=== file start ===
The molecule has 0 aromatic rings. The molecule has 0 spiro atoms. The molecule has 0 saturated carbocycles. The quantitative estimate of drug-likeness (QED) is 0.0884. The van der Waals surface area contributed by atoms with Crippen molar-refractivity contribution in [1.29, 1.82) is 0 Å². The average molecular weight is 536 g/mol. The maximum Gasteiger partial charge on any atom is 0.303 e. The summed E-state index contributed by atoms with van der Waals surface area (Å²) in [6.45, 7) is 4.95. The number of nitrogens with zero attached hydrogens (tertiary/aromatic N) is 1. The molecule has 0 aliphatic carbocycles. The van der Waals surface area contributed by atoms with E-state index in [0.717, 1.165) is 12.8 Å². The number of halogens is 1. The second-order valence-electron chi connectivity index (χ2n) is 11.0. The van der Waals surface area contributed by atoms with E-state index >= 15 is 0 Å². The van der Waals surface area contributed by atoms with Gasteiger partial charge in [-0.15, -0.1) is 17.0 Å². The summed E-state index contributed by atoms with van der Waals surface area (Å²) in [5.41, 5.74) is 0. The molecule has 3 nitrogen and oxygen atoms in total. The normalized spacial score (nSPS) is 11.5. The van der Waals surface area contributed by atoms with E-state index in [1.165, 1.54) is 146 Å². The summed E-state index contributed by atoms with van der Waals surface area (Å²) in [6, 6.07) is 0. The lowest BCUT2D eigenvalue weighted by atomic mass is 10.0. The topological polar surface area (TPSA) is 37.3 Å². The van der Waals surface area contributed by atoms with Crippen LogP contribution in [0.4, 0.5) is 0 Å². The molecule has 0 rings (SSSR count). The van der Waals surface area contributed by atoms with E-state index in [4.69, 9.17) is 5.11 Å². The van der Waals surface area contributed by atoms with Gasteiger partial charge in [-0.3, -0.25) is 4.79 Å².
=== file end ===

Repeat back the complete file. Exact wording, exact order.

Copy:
The molecule has 0 aromatic rings. The molecule has 0 spiro atoms. The molecule has 0 saturated carbocycles. The quantitative estimate of drug-likeness (QED) is 0.0884. The van der Waals surface area contributed by atoms with Crippen molar-refractivity contribution in [1.29, 1.82) is 0 Å². The average molecular weight is 536 g/mol. The maximum Gasteiger partial charge on any atom is 0.303 e. The summed E-state index contributed by atoms with van der Waals surface area (Å²) in [6.45, 7) is 4.95. The number of nitrogens with zero attached hydrogens (tertiary/aromatic N) is 1. The molecule has 0 aliphatic carbocycles. The van der Waals surface area contributed by atoms with E-state index in [0.717, 1.165) is 12.8 Å². The number of halogens is 1. The second-order valence-electron chi connectivity index (χ2n) is 11.0. The van der Waals surface area contributed by atoms with E-state index >= 15 is 0 Å². The van der Waals surface area contributed by atoms with Gasteiger partial charge in [-0.15, -0.1) is 17.0 Å². The summed E-state index contributed by atoms with van der Waals surface area (Å²) in [5.41, 5.74) is 0. The molecule has 3 nitrogen and oxygen atoms in total. The normalized spacial score (nSPS) is 11.5. The van der Waals surface area contributed by atoms with E-state index in [1.165, 1.54) is 146 Å². The summed E-state index contributed by atoms with van der Waals surface area (Å²) in [6, 6.07) is 0. The lowest BCUT2D eigenvalue weighted by atomic mass is 10.0. The topological polar surface area (TPSA) is 37.3 Å². The van der Waals surface area contributed by atoms with Crippen LogP contribution in [0.4, 0.5) is 0 Å². The molecule has 0 rings (SSSR count). The van der Waals surface area contributed by atoms with E-state index in [4.69, 9.17) is 5.11 Å². The van der Waals surface area contributed by atoms with Gasteiger partial charge in [-0.3, -0.25) is 4.79 Å².